In fact, one of the reasons why I started this journey, sadly, is because someone said to me, “you’d be so pretty if you lost a little weight.” And that thought has always been bouncing around in my own head, too, so I took the plunge and started losing weight.

    Maybe I’ll eventually come to be more like your daughter–I’d really like to be more like that. Until then, it would be nice for someone to see me and actually acknowledge that I sometimes have beautiful moments, though! 🙂

    Liked by 2 people

    1. Thank you for these thoughts. I must say that much of what you describe I can personally relate to and I wonder if that is maybe why my daughter thinks the way she does because I have suffered from that emphasis on external beauty and so consciously or otherwise made her focus more on the value of internal beauty. I do think the over excitement at being complimented does kind of fall into the ‘grateful fat chick’ philosophy whereby we can head into really unhealthy relationships and one off acts due to that over excitement at some positive attention. I know I have done that in the past and sometimes I see friends even now who fall crazy in love with someone who is not right for them because they say the right things or because they are the only guy who shows an interest. That’s quite sad especially when it all falls down. I’ve also seen people debilitated and abused due to dependence on such relationships. All of this is making me feel like I did something right in making beauty and self worth unconnected in her.

      I am sure other people find you beautiful look at my comment above my partner didn’t tell me when we were dating years ago because he thought it was obvious. I think that is another thing with this, that people are guarded and apprehensive and very cautious with compliments especially young guys. I know with my son when I see girls in his group of friends I’ll say “she’s a pretty girl isn’t she” and he says “I don’t notice mum they’re my friends”. That kind of brings us back to shifting social behaviour again where boys and girls more commonly now form strong meaningful friendships. In my youth such were definitely ‘hiding something’.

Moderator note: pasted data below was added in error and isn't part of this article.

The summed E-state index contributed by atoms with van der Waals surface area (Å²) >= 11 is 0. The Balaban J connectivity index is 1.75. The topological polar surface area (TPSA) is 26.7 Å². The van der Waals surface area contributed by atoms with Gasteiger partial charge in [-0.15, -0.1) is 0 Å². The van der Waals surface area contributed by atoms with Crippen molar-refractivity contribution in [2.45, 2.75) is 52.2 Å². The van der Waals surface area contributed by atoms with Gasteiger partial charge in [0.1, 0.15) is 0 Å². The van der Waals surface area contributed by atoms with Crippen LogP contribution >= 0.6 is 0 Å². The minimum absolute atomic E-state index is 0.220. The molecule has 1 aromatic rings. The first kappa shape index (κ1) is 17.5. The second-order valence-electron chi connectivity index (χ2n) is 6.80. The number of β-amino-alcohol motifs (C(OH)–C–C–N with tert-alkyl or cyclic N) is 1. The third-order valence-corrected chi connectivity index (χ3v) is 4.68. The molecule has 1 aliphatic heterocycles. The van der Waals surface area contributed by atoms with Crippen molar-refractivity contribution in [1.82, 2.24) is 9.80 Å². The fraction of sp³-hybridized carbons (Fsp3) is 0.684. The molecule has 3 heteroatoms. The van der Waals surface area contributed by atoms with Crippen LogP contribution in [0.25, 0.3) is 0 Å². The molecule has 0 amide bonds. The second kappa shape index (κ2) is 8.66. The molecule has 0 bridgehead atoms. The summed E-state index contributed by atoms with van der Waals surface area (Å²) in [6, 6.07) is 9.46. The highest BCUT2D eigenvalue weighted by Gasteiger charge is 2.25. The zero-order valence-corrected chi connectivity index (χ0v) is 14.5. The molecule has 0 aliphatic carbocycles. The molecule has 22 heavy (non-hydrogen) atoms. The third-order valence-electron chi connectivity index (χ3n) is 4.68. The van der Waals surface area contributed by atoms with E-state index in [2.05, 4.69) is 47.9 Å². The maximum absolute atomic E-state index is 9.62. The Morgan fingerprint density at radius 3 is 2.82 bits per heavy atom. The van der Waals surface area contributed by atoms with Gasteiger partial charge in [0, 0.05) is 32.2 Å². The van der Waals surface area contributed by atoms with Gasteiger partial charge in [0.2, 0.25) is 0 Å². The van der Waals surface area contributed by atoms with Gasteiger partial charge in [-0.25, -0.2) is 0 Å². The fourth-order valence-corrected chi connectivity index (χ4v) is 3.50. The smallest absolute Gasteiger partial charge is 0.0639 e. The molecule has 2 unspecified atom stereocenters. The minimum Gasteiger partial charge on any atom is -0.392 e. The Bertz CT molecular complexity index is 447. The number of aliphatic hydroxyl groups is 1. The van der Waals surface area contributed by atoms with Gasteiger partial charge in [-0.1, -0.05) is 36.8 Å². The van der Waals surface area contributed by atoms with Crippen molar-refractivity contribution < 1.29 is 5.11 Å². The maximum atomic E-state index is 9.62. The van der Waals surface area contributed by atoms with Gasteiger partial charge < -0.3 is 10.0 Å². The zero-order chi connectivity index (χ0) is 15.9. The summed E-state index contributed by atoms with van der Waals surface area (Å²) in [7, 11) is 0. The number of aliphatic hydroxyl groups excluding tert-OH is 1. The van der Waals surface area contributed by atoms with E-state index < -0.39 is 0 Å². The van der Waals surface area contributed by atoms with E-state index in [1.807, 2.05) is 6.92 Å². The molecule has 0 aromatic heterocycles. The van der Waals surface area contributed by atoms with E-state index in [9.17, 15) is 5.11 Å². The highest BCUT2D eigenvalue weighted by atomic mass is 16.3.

I think an emphasis on skinny, and by that I mean unnaturally thin, you have to wonder how some of these girls would cope with a fortnight of illness God forbid it should befall them, is also prevalent here in the UK. Someone’s size seems to blind people to their facial features which is where I look for beauty as well as within. Without sounding bitchy, I see pictures of people who are ‘beautiful’ at times and just can’t see it and know that the same face on a bigger body would definitely not be seen as beautiful.

      I hope you find yourself on your weight loss journey and I hope that you are able to feel beautiful, I know how liberating it is and I’ve waited 47 years to see mine and now it’s on the way out…but I’m still making the most of it. We are all beautiful we really are. There is beauty in everyone we’re amazing creations. Maybe it’s good that my daughter doesn’t need that validating as she says.

      Liked by 1 person

  3. I don’t know if girls feel differently about things now or not, but as someone said, I live in the U.S. and I see such distorted views of beauty in our advertising and in our ideals. I think culture and upbringing have everything to do with how our girls view themselves. My daughter is 12, and I see her fret over not being pretty enough or thin enough. It breaks my heart, as she is a beautiful, healthy girl. But every television commercial and magazine ad reinforces the ideal of beauty only coming in certain shapes and sizes. I hope one day my daughter is as confident as yours and sees that beauty really is all about the inside, and being strong enough to value her wonderful character over the size of her waist or the look of her face.

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    1. Thanks for your comments. I think we are subject to that too in the UK but there are a certain amount of ‘real’ people who are celebrated too and seen as beautiful which can balance things out a little but even so there are plenty of pressures.

      I am seeing now that it’s not such a bad thing the way she thinks, I’m starting to feel that it’s a good thing but still I can’t help but wish someone would tell her she’s beautiful… then again like I’ve said, I don’t thinks he hears it as its not important to her. I’m pretty sure other people have said it to her if not directly in a roundabout way.

      My son has two friends now who at 14 both have diagnosed anorexia and also a boy in his school year has it too. I know there are other issues at play when it comes to extremities of control with food but he said they are all very much concerned with feeling pretty and being perceived as beautiful.

      The media has a lot to answer for.